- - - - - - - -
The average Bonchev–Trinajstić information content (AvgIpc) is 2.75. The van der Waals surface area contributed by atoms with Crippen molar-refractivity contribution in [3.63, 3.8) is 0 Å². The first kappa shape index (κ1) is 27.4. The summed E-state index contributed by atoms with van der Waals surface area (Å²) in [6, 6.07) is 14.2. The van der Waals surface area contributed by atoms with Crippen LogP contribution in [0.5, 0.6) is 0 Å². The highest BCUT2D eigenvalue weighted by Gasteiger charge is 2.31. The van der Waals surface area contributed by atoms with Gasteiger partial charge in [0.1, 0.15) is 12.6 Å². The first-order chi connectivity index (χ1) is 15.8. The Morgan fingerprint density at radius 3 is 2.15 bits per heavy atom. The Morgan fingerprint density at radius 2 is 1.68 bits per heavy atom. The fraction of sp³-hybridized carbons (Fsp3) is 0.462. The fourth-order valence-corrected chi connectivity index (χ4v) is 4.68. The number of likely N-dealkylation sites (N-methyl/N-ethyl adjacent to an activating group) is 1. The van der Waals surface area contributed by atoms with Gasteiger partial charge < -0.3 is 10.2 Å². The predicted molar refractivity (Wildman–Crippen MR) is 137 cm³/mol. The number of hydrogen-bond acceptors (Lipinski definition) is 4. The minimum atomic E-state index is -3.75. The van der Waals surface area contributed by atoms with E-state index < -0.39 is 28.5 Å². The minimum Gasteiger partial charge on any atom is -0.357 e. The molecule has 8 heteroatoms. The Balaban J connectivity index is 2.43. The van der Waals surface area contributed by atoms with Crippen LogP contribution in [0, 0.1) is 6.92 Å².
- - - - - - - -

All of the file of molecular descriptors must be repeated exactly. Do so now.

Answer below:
The average Bonchev–Trinajstić information content (AvgIpc) is 2.75. The van der Waals surface area contributed by atoms with Crippen molar-refractivity contribution in [3.63, 3.8) is 0 Å². The first kappa shape index (κ1) is 27.4. The summed E-state index contributed by atoms with van der Waals surface area (Å²) in [6, 6.07) is 14.2. The van der Waals surface area contributed by atoms with Crippen LogP contribution in [0.5, 0.6) is 0 Å². The highest BCUT2D eigenvalue weighted by Gasteiger charge is 2.31. The van der Waals surface area contributed by atoms with Gasteiger partial charge in [0.1, 0.15) is 12.6 Å². The first-order chi connectivity index (χ1) is 15.8. The Morgan fingerprint density at radius 3 is 2.15 bits per heavy atom. The Morgan fingerprint density at radius 2 is 1.68 bits per heavy atom. The fraction of sp³-hybridized carbons (Fsp3) is 0.462. The fourth-order valence-corrected chi connectivity index (χ4v) is 4.68. The number of likely N-dealkylation sites (N-methyl/N-ethyl adjacent to an activating group) is 1. The van der Waals surface area contributed by atoms with Gasteiger partial charge < -0.3 is 10.2 Å². The predicted molar refractivity (Wildman–Crippen MR) is 137 cm³/mol. The number of hydrogen-bond acceptors (Lipinski definition) is 4. The minimum atomic E-state index is -3.75. The van der Waals surface area contributed by atoms with E-state index < -0.39 is 28.5 Å². The minimum Gasteiger partial charge on any atom is -0.357 e. The molecule has 8 heteroatoms. The Balaban J connectivity index is 2.43. The van der Waals surface area contributed by atoms with Crippen LogP contribution in [0, 0.1) is 6.92 Å².